there is no error whatsoever if the sacred writer, speaking of things of the physical order “went by what sensibly appeared” as the Angelic Doctor says, speaking either “in figurative language, or in terms which were commonly used at the time, and which in many instances are in daily use at this day, even among the most eminent men of science.” For “the sacred writers, or to speak more accurately – the words are St. Augustine’s – the Holy Spirit, Who spoke by them, did not intend to teach men these things – that is the essential nature of the things of the universe – things in no way profitable to salvation”; which principle “will apply to cognate sciences, and especially to history,” (Divino Afflante Spiritu 3).
Pope Pius XII reiterated this teaching knowing full well that this passage had been widely applied in the intervening time to the matter of geocentrism. That same pontiff presented Galileo as among the “most audacious heroes of research . . . not afraid of the stumbling blocks and the risks on the way, nor fearful of the funereal monuments” (link).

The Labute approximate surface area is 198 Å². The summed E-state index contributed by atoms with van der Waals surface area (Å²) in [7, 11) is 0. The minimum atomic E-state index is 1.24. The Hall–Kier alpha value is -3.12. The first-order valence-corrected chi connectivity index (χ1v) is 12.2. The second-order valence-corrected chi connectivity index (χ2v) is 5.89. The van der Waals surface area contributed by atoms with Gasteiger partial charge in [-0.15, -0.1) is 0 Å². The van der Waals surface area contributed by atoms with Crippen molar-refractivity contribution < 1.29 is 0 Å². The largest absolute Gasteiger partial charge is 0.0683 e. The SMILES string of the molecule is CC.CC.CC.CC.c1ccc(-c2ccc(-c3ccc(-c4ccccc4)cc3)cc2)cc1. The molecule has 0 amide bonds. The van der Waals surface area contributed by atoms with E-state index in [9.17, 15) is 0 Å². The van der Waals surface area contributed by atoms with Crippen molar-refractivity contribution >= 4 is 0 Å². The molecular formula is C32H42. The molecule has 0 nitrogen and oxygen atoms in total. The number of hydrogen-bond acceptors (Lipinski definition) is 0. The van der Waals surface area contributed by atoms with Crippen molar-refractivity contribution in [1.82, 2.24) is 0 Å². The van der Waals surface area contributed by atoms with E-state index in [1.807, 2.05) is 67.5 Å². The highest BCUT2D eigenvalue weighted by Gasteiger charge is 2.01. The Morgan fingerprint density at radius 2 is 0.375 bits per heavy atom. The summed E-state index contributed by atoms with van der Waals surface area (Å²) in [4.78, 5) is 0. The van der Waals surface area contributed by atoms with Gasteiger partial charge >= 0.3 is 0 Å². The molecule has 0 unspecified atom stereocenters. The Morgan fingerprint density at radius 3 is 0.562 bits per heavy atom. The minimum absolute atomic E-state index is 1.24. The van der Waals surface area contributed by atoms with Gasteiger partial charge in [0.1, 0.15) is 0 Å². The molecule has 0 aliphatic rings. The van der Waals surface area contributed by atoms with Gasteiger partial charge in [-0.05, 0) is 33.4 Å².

8) They must believe that Pope St. John Paul II publicly betrayed the true faith according to the geocentrists when he admitted to “The error of the theologians of the time, when they maintained the centrality of the earth” and stated that the ruling of his predecessor Pius VII “closed the debate” over whether geocentrism was a matter of faith (link).
9) And thus, by the new geocentrists standards, all the Popes from Pius VII to Francis have been utterly derelict in their duty since, even in the face of the ruling of an ecumenical council that it would be “forbidden” to do so, they have allowed Catholics everywhere to defend the motion of the earth, “as a legitimate conclusion of science”.